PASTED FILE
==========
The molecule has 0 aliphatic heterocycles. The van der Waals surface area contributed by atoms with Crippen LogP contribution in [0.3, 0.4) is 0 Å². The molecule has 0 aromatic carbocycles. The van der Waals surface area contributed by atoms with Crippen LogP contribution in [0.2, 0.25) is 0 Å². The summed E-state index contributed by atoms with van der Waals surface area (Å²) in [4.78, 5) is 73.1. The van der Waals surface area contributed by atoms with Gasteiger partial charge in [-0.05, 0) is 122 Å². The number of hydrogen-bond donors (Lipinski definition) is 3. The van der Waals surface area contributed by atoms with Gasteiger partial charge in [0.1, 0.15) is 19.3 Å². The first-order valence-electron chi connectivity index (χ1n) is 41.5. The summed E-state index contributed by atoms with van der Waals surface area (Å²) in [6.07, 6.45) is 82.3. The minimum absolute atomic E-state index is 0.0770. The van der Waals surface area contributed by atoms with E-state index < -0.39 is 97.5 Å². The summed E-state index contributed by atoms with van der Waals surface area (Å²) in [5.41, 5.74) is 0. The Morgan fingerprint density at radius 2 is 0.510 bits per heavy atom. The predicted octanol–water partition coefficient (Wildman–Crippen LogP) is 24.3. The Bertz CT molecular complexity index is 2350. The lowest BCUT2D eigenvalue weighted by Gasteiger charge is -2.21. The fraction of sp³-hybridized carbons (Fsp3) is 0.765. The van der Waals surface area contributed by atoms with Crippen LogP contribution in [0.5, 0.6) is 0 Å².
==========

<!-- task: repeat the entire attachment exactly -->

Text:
The molecule has 0 aliphatic heterocycles. The van der Waals surface area contributed by atoms with Crippen LogP contribution in [0.3, 0.4) is 0 Å². The molecule has 0 aromatic carbocycles. The van der Waals surface area contributed by atoms with Crippen LogP contribution in [0.2, 0.25) is 0 Å². The summed E-state index contributed by atoms with van der Waals surface area (Å²) in [4.78, 5) is 73.1. The van der Waals surface area contributed by atoms with Gasteiger partial charge in [-0.05, 0) is 122 Å². The number of hydrogen-bond donors (Lipinski definition) is 3. The van der Waals surface area contributed by atoms with Gasteiger partial charge in [0.1, 0.15) is 19.3 Å². The first-order valence-electron chi connectivity index (χ1n) is 41.5. The summed E-state index contributed by atoms with van der Waals surface area (Å²) in [6.07, 6.45) is 82.3. The minimum absolute atomic E-state index is 0.0770. The van der Waals surface area contributed by atoms with E-state index < -0.39 is 97.5 Å². The summed E-state index contributed by atoms with van der Waals surface area (Å²) in [5.41, 5.74) is 0. The Morgan fingerprint density at radius 2 is 0.510 bits per heavy atom. The predicted octanol–water partition coefficient (Wildman–Crippen LogP) is 24.3. The Bertz CT molecular complexity index is 2350. The lowest BCUT2D eigenvalue weighted by Gasteiger charge is -2.21. The fraction of sp³-hybridized carbons (Fsp3) is 0.765. The van der Waals surface area contributed by atoms with Crippen LogP contribution in [0.5, 0.6) is 0 Å².